first_imgThere were 882 new regular benefit claims for Unemployment Insurance last week. This is an increase of 130 from the week before, as new claims increased again following a decline in the aftermath of  Tropical Storm Irene. In looking at the table below, you will see that the summer’s historically low claims came to an abrupt end with the storm. While the numbers are considerably lower than the Irene spike numbers, they have been, for the last couple of weeks, nearly double the initial claims observed in July and August. Altogether 5,946 new and continuing claims were filed, an increase of 50 from a week ago, but 2,112 fewer than a year ago. The Department also processed 1,494 First Tier claims for benefits under Emergency Unemployment Compensation, 2008 (EUC08), 66 more than a week ago. In addition, there were 701 Second Tier claims for benefits processed under the EUC08 program, which is 12 more than the week before. The Unemployment Weekly Report can be found at: is external). Previously released Unemployment Weekly Reports and other UI reports can be found at: is external)  Vermont’s unemployment rate fell one-tenth in September to 5.8 percent. See story HERE.    See Table and graphs below weekly data.Vermont Labor Force StatisticsSeasonally Adjusted Change to         September 2011 from    September  2011 August  2011 September  2010 August  2011 September  2010 center_img Total Labor Force362,100359,800360,1002,3002,000  Employment340,900338,800338,8002,1002,100  Unemployment21,10021,10021,3000-200  Rate5.8%5.9%5.9%-0.1-0.1last_img read more

Boys lacrosse Warriors, Northstars fall to F-M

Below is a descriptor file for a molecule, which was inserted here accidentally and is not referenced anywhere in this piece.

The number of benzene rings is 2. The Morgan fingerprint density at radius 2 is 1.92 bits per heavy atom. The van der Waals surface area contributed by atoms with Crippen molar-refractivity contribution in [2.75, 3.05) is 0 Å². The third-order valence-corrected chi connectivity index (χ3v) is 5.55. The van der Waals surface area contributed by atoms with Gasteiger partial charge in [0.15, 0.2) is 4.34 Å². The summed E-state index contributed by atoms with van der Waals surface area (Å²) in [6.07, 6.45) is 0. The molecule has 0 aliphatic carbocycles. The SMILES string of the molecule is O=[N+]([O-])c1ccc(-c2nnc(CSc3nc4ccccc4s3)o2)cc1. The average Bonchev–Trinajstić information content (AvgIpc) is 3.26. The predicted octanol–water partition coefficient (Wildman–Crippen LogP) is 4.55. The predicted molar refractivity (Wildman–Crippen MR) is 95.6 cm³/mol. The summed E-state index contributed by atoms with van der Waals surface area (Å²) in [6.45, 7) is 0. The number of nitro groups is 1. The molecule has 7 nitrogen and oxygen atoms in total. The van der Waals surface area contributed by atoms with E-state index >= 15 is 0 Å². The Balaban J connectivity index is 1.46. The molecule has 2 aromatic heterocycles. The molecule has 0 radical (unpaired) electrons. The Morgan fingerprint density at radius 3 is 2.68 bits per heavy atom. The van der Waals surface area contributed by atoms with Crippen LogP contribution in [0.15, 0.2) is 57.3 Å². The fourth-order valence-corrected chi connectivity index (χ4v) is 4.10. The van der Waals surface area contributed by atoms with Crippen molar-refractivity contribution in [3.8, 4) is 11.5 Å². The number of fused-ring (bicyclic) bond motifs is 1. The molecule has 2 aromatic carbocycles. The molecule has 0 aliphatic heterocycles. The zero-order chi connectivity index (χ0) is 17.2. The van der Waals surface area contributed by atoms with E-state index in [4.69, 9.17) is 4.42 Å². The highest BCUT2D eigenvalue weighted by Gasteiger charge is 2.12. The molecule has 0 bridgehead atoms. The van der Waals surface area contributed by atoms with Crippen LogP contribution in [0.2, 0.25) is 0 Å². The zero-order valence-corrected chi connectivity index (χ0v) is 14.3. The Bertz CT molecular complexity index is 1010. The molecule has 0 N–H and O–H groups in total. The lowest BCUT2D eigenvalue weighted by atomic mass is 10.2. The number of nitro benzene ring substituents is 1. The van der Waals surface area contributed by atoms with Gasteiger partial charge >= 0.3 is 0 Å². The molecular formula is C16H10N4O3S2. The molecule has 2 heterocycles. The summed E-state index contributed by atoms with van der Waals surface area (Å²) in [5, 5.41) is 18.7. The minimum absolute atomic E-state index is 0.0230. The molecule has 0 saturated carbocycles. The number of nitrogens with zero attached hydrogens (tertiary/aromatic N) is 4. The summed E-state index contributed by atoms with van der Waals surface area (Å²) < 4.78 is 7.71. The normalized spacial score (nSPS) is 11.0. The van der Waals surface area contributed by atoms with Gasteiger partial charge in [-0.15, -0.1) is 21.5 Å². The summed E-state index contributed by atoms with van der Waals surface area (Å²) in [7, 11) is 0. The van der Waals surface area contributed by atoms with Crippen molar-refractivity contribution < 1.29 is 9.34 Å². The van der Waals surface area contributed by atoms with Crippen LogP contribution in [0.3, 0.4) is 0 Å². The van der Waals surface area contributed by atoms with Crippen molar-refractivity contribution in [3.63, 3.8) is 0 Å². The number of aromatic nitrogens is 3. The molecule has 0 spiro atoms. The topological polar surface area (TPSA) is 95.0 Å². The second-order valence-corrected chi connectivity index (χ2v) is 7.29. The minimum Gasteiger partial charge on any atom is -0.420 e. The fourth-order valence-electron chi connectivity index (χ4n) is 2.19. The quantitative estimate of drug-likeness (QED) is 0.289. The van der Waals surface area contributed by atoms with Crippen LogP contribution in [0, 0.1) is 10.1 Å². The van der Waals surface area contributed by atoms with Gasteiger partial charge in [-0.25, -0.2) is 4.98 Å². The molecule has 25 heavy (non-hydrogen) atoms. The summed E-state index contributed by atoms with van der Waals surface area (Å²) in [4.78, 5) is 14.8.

first_imgBut at the worst possible time, Liverpool hit a drought, blanked in the third quarter as the Hornets grabbed a 6-4 lead. And the visitors would hang on, even though the Warriors shut them out in the final period.Much of the production came from Ryan McGowan, who had three goals, and Kyle Caves, who had a goal and three assists. Brendan Mancuso had the other goal, with Jacob Fahey and Jake Piseno getting assists.Liam O’Neil had 14 saves, the same number as F-M’s goalie duo of Ben Hammond and Jack Van Valkenburgh. Jack Shanley and K.C. Miller led the Hornets with two goals apiece. That same night, C-NS would face Baldwinsville at Bragman Stadium, and get overwhelmed from the outset as it lost 21-5 to the Bees.Anthony Cimino was the lone Northstars player to score twice. Single goals went to Matt Cramer, Conner Lynch and Justin Griffith, with Josh Pickard adding an assist. Joe Bartolo and Austin O’Hara combined to make nine saves.After a pair of good performances that did not translate into wins on the field, Liverpool did prevail 18-12 over Syracuse on Thursday night, outscoring the Cougars 11-1 over the course of the second and third quarters to establish a 15-4 advantage.Despite some late struggles, the Warriors still won by a comfortable margin as McGowan got six assists and Caves added five assists, part of a well-balanced attack where only Aaron Clouthier netted three goals.Caves, Devin Dewane, Jacob Fahey and Matt Jerman each had two goals, Dewane adding two assists. McGowan joined Piseno, Mancuso and Cade Clouthier in netting single goals. Ryan Eccles led Syracuse with four goals and two assists.On Friday night, C-NS met Fayetteville-Manlius, who by defeating the Northstars 19-5 clinched the SCAC Metro division regular-season title, the Hornets’ 7-1 league mark just ahead of Baldwinsville’s 6-2.Four unanswered goals in the second quarter put F-M further in control after it bolted out 6-2 in the opening period, with seven different Hornets earning multiple goals, led by Jack Shanley (four goals, one assist) and Mike Howe (three goals one assist).Pickard did find the net twice for C-NS, while Griffith, Cramer and Jason Meigs had one goal apiece. Cimino added two assists as Bartolo and O’Hara made 13 combined saves.With the loss, the Northstars fell to 5-9, still with games left early this week against Binghamton and Central Square as Liverpool (9-6) hosts West Genesee Tuesday, right before the Section III Class A playoff brackets would be revealed.Share this:FacebookTwitterLinkedInRedditComment on this Story Even though they both will find themselves part of the Section III Class A playoffs, the boys lacrosse teams at Liverpool and Cicero-North Syracuse will go there as challengers, knowing something special is needed for a championship.For Liverpool, the path is not as steep, as it demonstrated again in last Tuesday’s game against visiting Fayetteville-Manlius, where tremendous defense was not quite enough to turn back the Hornets in a 6-5 defeat.Neither side would produce much for long stretches of the game. For a while, this played to the Warriors’ advantage, for it was able to inch out in front, 4-3, by halftime against an F-M side it lost to 13-10 in April.center_img Tags: boys lacrosseC-NSliverpoollast_img read more